In the closing weeks of the 1996 election, Montana's airwaves were flooded with the following television advertisement:
Who is Bill Yellowtail? He preaches family values, but he took a swing at his wife. Yellowtail's explanation? He 'only slapped her,' but her nose was broken. He talks law and order, but is himself a convicted criminal. And though he talks about protecting children, Yellowtail failed to make his own child support payments, then voted against child support enforcement. Call Bill Yellowtail and tell him we don't approve of his wrongful behavior. Call (406) 443-3620.
The anti-Yellowtail ad, financed by an organization cryptically named Citizens for Reform, was a classic instance of contemporary "issue advocacy." It was an issue ad not because it discussed any issues, but because it avoided "express advocacy" of either Democrat Yellowtail's defeat or the election of Rick Hill, Yellowtail's Republican opponent, in the race for Montana's seat in the House of Representatives. The ad featured harsh criticism of Yellowtail by name, was broadcast on the eve of the election, and was paid for by an organization that spent $2 million supporting Republican candidates in elections across the country. The ad contained an electioneering message but, because it carefully refrained from any call to vote against Yellowtail or for Hill, the ad fell short of express advocacy and was, instead, an issue ad. As a result, it was exempt from regulation under the Federal Election Campaign Act (FECA) – even the provisions requiring the sponsor to disclose who paid for the ad.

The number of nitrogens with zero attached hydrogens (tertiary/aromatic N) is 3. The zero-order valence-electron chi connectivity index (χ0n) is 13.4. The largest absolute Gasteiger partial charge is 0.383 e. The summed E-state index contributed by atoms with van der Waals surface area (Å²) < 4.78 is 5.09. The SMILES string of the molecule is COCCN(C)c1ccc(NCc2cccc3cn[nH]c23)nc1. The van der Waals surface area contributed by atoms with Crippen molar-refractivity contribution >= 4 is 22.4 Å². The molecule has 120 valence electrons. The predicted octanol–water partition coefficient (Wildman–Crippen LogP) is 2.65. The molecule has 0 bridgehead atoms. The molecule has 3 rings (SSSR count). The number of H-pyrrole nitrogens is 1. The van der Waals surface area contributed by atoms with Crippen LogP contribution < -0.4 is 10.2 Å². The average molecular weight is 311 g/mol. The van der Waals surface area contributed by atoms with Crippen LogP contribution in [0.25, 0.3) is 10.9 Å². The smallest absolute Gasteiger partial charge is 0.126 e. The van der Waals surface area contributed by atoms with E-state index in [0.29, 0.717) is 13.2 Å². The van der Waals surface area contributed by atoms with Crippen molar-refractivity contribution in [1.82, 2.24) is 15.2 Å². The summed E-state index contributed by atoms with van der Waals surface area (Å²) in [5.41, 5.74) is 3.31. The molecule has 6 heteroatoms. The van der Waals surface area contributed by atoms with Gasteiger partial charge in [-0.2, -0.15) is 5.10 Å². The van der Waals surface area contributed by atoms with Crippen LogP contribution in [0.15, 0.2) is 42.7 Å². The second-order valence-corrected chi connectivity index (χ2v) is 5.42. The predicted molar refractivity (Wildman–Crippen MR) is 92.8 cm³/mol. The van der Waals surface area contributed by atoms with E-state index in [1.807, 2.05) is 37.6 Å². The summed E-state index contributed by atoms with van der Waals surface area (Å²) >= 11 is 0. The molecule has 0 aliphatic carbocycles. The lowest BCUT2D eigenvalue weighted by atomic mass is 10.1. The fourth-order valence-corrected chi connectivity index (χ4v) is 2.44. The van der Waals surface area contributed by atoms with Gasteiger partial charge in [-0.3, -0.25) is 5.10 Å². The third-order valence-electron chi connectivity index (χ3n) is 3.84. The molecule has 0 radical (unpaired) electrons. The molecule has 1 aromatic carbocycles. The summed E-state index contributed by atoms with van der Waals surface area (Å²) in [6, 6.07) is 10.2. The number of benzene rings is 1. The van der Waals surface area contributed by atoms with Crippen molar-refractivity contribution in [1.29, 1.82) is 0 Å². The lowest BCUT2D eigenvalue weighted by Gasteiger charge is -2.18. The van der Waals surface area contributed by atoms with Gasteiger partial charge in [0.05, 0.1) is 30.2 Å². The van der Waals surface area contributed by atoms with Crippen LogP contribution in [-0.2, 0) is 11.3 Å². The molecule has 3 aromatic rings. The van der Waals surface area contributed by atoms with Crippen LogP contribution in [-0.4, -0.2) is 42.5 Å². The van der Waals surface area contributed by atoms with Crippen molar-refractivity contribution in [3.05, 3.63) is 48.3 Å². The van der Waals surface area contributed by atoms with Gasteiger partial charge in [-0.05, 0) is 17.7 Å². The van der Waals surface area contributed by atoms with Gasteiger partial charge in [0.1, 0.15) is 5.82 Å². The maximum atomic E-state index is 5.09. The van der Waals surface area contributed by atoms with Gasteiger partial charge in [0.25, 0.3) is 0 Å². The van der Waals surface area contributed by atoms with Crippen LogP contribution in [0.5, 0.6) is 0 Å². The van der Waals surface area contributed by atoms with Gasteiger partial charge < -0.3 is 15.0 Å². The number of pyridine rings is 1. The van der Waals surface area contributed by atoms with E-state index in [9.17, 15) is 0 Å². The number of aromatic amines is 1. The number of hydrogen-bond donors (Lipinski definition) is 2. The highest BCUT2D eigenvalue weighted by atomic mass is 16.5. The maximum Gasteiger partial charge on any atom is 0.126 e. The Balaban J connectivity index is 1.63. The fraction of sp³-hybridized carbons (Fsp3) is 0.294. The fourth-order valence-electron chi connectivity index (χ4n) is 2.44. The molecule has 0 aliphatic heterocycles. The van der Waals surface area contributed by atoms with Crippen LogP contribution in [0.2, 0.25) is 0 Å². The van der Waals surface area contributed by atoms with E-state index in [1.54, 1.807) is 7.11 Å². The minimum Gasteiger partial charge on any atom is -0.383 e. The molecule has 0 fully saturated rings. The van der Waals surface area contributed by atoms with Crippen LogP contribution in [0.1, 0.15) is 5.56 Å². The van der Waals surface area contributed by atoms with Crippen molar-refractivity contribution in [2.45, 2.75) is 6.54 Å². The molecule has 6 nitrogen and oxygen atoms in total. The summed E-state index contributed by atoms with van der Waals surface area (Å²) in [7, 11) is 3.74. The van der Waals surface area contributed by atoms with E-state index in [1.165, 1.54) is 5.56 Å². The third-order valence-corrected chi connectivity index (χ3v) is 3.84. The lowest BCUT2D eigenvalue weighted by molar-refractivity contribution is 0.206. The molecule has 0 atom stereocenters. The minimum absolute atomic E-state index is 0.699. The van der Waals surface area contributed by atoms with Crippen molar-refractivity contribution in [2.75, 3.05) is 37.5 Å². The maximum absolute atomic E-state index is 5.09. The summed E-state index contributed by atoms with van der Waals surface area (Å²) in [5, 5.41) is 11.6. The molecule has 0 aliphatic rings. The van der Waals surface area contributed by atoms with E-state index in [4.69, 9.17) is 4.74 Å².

Law | Law and Economics | Law and Politics
Issue Advocacy: Redrawing the Elections/Politics Line,
Tex. L. Rev.
Available at: https://scholarship.law.columbia.edu/faculty_scholarship/926